Moore trial set to begin

Baltimore man is fourth to face court in killing of Prothero

Death penalty possible

State seeks to prove defendant shot off-duty officer

April 16, 2001|By Dennis O'Brien | Dennis O'Brien,SUN STAFF

Prosecutors have never had to prove who shot and killed Baltimore County Police Sgt. Bruce A. Prothero outside J. Brown Jewelers in Pikesville last year. But at Richard Moore's trial, which is scheduled to start tomorrow in Harford County Circuit Court, prosecutors will use a jailhouse informant, ballistics reports and DNA evidence to try to convince a jury that he did.

Moore, 30, of Baltimore is charged as the shooter and could face the death penalty in the killing of Prothero, a 35-year-old father of five. Prothero was shot three times Feb. 7, 2000, as he chased four men after a robbery at the store, where he was working a second job as a security guard.

For a death sentence, state law requires that prosecutors prove Moore shot Prothero.

Assistant State's Attorney S. Ann Brobst declined to discuss details of the case last week but said the state has solid evidence to show Moore fired the fatal shots.

Much of the case against Moore is contained in court files and was presented as evidence in the trials of three co-defendants - Moore's half-brother Wesley Moore, Donald Antonio White Jr. and Troy White - and at pretrial hearings.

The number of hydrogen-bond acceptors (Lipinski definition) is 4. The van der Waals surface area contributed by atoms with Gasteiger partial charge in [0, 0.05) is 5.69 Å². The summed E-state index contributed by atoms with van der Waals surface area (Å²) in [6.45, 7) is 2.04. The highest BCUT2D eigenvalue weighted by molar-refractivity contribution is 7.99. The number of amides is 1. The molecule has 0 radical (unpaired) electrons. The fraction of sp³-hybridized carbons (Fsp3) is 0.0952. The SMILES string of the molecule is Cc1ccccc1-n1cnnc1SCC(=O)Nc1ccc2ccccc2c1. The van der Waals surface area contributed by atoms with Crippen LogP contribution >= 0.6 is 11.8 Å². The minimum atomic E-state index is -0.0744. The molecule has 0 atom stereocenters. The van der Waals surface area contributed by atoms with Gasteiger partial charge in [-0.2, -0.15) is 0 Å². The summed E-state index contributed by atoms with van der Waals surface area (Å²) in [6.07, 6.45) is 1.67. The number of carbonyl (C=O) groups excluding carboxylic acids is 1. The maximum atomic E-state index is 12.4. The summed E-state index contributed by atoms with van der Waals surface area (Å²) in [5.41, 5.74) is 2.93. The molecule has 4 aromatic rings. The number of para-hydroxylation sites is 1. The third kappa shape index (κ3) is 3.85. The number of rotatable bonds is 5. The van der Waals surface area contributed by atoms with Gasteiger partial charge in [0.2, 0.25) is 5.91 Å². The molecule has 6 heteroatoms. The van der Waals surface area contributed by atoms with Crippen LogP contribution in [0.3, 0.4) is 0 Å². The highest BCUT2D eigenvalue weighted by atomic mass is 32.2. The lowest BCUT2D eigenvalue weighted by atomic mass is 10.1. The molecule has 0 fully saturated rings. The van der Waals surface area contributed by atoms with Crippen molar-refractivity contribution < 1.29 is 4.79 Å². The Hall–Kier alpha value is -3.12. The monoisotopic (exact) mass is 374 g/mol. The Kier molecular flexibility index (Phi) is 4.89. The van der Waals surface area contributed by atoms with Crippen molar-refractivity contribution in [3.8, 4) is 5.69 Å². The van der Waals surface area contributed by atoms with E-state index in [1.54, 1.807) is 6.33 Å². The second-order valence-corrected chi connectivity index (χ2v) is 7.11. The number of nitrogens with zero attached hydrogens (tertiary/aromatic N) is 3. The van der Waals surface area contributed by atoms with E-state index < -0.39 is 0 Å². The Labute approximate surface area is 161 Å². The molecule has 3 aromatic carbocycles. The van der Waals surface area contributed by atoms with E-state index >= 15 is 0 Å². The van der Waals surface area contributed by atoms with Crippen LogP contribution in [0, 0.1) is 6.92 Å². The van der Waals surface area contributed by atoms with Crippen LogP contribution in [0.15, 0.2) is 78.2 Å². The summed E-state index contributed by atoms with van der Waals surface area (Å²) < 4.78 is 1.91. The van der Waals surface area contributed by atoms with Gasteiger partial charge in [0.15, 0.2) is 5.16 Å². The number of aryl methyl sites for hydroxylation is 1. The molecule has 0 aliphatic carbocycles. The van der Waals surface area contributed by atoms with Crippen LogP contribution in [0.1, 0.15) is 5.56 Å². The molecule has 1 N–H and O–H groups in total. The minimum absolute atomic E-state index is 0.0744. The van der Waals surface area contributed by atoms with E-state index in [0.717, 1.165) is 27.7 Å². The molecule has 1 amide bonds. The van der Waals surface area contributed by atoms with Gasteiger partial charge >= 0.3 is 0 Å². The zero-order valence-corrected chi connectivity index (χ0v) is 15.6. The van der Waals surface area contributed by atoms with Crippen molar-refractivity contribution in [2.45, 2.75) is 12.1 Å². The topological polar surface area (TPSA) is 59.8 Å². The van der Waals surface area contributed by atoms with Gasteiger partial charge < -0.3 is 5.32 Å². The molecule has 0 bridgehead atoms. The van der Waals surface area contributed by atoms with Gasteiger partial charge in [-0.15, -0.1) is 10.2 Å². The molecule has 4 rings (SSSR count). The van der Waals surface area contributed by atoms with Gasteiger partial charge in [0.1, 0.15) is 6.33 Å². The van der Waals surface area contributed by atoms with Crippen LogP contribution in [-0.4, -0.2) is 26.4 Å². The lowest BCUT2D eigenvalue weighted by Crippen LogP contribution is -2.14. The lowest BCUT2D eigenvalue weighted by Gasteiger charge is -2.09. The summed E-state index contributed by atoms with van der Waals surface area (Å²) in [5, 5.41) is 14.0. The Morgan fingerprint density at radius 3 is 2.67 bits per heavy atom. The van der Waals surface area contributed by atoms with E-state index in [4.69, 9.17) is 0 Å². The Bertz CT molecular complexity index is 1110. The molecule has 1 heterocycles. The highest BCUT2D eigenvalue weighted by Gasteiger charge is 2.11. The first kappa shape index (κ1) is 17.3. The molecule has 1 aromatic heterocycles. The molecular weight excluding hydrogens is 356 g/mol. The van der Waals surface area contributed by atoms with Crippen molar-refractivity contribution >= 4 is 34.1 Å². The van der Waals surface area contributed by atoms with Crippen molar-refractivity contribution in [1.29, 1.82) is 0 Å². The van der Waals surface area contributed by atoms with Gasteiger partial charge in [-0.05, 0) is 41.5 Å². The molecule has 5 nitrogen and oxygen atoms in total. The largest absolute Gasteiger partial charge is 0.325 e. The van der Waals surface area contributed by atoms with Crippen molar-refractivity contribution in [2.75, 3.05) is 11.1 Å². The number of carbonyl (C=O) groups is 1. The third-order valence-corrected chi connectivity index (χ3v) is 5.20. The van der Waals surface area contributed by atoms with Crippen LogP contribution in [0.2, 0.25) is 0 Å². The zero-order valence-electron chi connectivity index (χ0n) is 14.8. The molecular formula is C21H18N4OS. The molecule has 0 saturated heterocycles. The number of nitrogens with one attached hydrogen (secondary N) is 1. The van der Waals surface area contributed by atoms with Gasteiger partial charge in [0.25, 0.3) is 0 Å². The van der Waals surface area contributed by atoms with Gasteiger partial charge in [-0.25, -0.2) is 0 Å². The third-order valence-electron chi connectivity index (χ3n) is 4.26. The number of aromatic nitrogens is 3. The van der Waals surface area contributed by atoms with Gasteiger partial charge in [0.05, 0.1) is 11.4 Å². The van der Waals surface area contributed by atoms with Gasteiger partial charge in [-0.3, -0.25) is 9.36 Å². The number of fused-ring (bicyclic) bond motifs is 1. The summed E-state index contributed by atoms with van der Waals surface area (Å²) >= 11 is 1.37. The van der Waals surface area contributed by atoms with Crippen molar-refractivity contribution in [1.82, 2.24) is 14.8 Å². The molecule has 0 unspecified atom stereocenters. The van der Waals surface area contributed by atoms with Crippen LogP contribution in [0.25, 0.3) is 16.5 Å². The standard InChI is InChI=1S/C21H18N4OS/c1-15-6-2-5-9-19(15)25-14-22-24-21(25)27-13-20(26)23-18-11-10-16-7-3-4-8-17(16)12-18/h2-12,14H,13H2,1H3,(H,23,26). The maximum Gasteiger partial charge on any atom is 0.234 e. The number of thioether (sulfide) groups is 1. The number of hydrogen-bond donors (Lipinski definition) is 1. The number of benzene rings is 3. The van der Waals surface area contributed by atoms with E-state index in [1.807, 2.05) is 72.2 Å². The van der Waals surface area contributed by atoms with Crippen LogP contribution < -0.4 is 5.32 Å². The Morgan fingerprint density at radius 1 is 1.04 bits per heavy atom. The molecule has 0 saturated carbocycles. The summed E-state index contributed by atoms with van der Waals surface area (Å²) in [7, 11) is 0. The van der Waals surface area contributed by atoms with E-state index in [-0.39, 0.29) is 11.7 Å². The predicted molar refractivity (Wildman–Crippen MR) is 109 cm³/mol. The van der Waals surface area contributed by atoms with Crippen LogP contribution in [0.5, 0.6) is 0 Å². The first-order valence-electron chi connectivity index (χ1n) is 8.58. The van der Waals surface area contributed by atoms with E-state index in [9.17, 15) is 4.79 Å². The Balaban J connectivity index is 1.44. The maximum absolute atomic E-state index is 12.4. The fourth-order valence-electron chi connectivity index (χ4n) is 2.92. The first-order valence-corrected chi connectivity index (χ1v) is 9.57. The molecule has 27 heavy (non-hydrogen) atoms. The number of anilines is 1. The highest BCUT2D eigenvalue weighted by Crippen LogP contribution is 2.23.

Prosecution and defense lawyers also have ballistics experts prepared to testify.

Richard Moore entered the store armed with a semi-automatic handgun and smashed jewelry cases, according to testimony at Wesley Moore's trial. DNA tests show that he left blood at the scene, according to the testimony.

A jailhouse informant, William T. Silver, 46, of Baltimore also is expected to testify that, while he and Richard Moore were awaiting treatment in the Baltimore County Detention Center infirmary in June, Moore acknowledged shooting Prothero.

Silver, who was facing a theft charge at the time, testified last month in Harford County Circuit Court that he baited Moore into a conversation about the shooting by talking about Troy White.

Silver testified that he asked a group of inmates why White hadn't fled from the Baltimore area and that Moore said something about White's involvement. Moore added that he "shouldn't be telling" on White "even though he [Moore] was the trigger man," according to Silver's testimony.

Wesley Moore was convicted of first-degree felony murder April 2. He is scheduled to be sentenced June 5 by Baltimore County Circuit Judge James T. Smith Jr.

Donald Antonio White Jr., 19, and Troy White, also known as Antonio Marcell Talley, 23, both of Baltimore, each were sentenced to life without the possibility of parole in the fall after they were convicted by separate juries of first-degree felony murder, armed robbery, assault and handgun charges.

All three were convicted under the state's felony murder statute, which means that the state had to prove that they participated in the robbery that resulted in the killing.

Moore's trial is scheduled to begin with jury selection tomorrow before Harford County Circuit Judge Emory A. Plitt Jr. The trial was moved to Harford County at Moore's request and is expected to last two to three weeks.

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